New Center City On-Street Parking Rates, Hours of Enforcement Now In Effect

New parking rates and hours of operation went into effect for the Central Business District and Over-the-Rhine on Friday. The changes come after Cincinnati City Council approved the matter in November 2014.

Under the arrangement, 500 new electronic parking meters have been installed throughout Over-the-Rhine to complement the existing set already in place in the Central Business District. Over the coming weeks, the City of Cincinnati will also be installing 1,000 additional electronic meters throughout the Clifton, Hyde Park, Mt. Lookout, Northside, O’Bryonville, Oakley, and Pleasant Ridge neighborhood business districts, as well as key locations throughout Uptown.

The electronic meters, officials say, are meant to replace the old ones with newer models that accept credit card payments and are compatible with future plans for pay-by-phone technology and dynamic pricing structures. Pay-by-phone capabilities are expected to be operational by the middle of 2015.

While nearly a dozen neighborhoods will benefit from the new technology, only Over-the-Rhine will see its on-street parking policies change across the board. As part of the new policy, parking rates in Over-the-Rhine will double to $1/hour; while rates will remain set at $.50/hour and $2/hour in the other neighborhoods and in the Central Business District, respectively.

As of today, parking meters in the Central Business District and Over-the-Rhine will now also be in effect from 9am to 9pm Monday through Saturday, and 2pm to 9pm on Sundays. Parking hours of enforcement in the remaining 50 neighborhoods, meanwhile, will remain unchanged.

The sweeping changes are meant to help improve the performance of the City’s broken parking system. While many small business owners in Over-the-Rhine have expressed their support for the changes, especially in light of ongoing vandalism of meters in Over-the-Rhine, some believe they have been singled out following the cancellation of a previous agreement that would have raised rates and increased enforcement city-wide.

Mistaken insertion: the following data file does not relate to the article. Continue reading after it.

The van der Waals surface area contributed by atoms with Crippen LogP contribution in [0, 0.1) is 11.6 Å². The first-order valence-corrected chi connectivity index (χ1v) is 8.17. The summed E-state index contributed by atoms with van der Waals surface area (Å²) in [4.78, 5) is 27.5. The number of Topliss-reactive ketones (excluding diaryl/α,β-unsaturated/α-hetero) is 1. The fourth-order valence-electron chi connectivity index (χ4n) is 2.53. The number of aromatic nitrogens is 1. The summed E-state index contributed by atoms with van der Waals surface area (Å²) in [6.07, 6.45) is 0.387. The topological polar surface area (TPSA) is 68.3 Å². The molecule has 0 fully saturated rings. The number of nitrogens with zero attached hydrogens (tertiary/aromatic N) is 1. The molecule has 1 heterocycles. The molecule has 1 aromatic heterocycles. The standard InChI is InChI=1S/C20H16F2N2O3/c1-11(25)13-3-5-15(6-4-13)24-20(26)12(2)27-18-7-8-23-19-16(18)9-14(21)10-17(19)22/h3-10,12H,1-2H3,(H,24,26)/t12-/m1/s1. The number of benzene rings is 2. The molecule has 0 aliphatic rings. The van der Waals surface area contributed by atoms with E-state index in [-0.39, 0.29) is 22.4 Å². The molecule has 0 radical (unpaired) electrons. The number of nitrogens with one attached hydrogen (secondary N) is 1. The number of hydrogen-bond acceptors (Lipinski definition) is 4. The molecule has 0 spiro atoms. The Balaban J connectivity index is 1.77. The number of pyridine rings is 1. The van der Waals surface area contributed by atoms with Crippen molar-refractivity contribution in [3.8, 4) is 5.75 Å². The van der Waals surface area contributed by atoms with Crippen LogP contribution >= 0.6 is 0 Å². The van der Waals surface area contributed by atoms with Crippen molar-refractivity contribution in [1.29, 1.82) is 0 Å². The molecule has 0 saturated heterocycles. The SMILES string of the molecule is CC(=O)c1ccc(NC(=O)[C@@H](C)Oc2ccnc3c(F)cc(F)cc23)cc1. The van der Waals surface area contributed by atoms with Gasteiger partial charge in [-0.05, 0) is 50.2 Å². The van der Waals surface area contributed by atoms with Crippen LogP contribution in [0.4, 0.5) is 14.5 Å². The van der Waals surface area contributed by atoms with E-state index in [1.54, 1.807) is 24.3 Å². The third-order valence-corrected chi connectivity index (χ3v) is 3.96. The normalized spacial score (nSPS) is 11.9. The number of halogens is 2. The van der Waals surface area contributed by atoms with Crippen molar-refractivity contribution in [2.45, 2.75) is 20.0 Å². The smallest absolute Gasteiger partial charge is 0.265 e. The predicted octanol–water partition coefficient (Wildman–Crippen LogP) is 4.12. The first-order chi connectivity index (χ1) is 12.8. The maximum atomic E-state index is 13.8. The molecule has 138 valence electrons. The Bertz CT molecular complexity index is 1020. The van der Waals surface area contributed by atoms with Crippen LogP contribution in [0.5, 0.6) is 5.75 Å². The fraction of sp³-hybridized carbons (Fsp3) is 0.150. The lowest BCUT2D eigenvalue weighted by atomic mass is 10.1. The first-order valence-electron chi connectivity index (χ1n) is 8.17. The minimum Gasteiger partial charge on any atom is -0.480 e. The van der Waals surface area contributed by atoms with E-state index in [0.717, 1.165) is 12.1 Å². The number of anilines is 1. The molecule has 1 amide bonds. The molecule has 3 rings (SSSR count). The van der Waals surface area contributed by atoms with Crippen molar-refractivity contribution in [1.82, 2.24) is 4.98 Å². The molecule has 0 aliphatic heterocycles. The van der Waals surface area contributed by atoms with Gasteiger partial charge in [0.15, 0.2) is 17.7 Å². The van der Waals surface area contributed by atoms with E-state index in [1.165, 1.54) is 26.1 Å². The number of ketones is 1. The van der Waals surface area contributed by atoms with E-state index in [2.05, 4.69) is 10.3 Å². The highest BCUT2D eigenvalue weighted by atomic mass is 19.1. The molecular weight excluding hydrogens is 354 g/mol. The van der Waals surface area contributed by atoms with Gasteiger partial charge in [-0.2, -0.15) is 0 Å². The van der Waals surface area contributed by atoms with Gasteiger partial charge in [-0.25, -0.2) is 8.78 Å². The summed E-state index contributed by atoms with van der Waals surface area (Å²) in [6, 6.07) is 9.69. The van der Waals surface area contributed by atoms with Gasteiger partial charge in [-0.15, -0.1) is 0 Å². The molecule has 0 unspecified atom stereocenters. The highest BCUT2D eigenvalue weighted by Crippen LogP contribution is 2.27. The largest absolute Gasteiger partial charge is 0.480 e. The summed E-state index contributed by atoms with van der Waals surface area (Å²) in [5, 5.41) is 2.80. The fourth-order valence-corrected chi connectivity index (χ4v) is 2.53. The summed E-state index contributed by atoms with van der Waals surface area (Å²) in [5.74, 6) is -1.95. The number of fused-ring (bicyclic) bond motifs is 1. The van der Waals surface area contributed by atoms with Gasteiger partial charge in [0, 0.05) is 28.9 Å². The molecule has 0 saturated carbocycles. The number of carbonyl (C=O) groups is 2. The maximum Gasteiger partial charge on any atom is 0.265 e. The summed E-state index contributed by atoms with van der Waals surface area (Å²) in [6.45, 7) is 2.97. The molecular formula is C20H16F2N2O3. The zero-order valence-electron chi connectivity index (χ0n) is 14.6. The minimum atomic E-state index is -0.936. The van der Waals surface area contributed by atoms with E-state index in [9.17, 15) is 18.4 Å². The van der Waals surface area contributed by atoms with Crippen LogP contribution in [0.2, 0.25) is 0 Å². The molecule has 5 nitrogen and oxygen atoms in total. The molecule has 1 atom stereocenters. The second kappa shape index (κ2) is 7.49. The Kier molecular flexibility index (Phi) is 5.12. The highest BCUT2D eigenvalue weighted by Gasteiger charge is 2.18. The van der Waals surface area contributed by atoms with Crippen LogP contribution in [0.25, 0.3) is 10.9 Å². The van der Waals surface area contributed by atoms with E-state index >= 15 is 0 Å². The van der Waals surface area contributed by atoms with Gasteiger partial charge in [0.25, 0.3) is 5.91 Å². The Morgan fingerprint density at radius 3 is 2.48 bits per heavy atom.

“I’m not opposed to longer meter hours and higher rates, but what upsets me, as an OTR resident and business owner, is the fact that our neighborhood has been singled out,” Jean-Francois Flechet, owner of Taste of Belgium, wrote in a Facebook post. “The same hours and rates should apply to other neighborhoods.”

The original Parking Lease & Modernization Plan approved in early 2013 was, of course, cancelled by Mayor John Cranley (D) almost immediately upon his arrival at City Hall at the end of 2013. While the mayor and many members of City Council bemoaned the previous plan, a similar plan appears to be taking shape, but in a piece-by-piece approach.

As like the original plan, new electronic meters are being installed that accept credit card payments and utilize dynamic pricing models, meters are being upgraded city-wide, and a contract has been signed with Xerox.

The Cranley Administration has not yet commented on plans for new hours or rates in the city’s remaining neighborhood business districts, where on-street parking meters exist, but they do say that they intend to systematically create multi-space parking that will “produce more aesthetically clean public right-of-way areas in Over-the-Rhine.”

This means that the newly retrofitted parking meters in the historic neighborhood will eventually be removed to make way for multi-space equipment, similar to what has been used in the Central Business District in the past. The upgraded parking meters from Over-the-Rhine will then be shifted to other neighborhoods throughout the city. This process, officials say, could begin as soon as this spring.

In addition to the specific focus on center city neighborhoods, the new parking policy differs from the previously approved plan by creating Sunday hours of enforcement. While the new Sunday hours of enforcement are only in effect for the Central Business District and Over-the-Rhine, it crosses what was considered a red line in the previous public debate over proposed parking changes.

All of the changes are expected to bring confusion to those parking in the affected areas, including a large group of people who drove to Christ Church Cathedral for the Boar’s Head & Yule Log Festival on Sunday. According to Michelle Dillingham, Director of Education at the Greater Cincinnati Coalition for the Homeless, parking enforcement officers ticketed many cars parked on the street during the event.

“I walked out of the Boar’s Head event that was barely an hour long and almost every car had a parking ticket on their windshield…on a Sunday and in front of a church celebrating 75 years of a Cincinnati tradition,” Dillingham wrote. “I don’t know, but it just rubbed me wrong.”